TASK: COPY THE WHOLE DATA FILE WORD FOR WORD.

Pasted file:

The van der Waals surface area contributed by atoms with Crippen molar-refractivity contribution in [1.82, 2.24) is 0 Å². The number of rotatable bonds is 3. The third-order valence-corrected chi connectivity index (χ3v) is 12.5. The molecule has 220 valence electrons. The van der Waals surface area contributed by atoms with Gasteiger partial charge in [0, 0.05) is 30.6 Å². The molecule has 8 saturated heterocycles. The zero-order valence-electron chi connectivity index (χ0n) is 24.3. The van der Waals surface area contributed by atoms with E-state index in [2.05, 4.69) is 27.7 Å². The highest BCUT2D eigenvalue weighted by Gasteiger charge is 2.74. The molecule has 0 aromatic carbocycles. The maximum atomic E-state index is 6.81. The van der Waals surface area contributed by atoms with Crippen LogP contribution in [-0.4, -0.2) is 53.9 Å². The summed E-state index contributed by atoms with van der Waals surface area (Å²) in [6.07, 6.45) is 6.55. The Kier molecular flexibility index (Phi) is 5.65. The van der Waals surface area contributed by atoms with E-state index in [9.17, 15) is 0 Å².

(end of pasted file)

The van der Waals surface area contributed by atoms with Crippen molar-refractivity contribution in [1.82, 2.24) is 0 Å². The number of rotatable bonds is 3. The third-order valence-corrected chi connectivity index (χ3v) is 12.5. The molecule has 220 valence electrons. The van der Waals surface area contributed by atoms with Gasteiger partial charge in [0, 0.05) is 30.6 Å². The molecule has 8 saturated heterocycles. The zero-order valence-electron chi connectivity index (χ0n) is 24.3. The van der Waals surface area contributed by atoms with E-state index in [2.05, 4.69) is 27.7 Å². The highest BCUT2D eigenvalue weighted by Gasteiger charge is 2.74. The molecule has 0 aromatic carbocycles. The maximum atomic E-state index is 6.81. The van der Waals surface area contributed by atoms with Crippen LogP contribution in [-0.4, -0.2) is 53.9 Å². The summed E-state index contributed by atoms with van der Waals surface area (Å²) in [6.07, 6.45) is 6.55. The Kier molecular flexibility index (Phi) is 5.65. The van der Waals surface area contributed by atoms with E-state index in [9.17, 15) is 0 Å².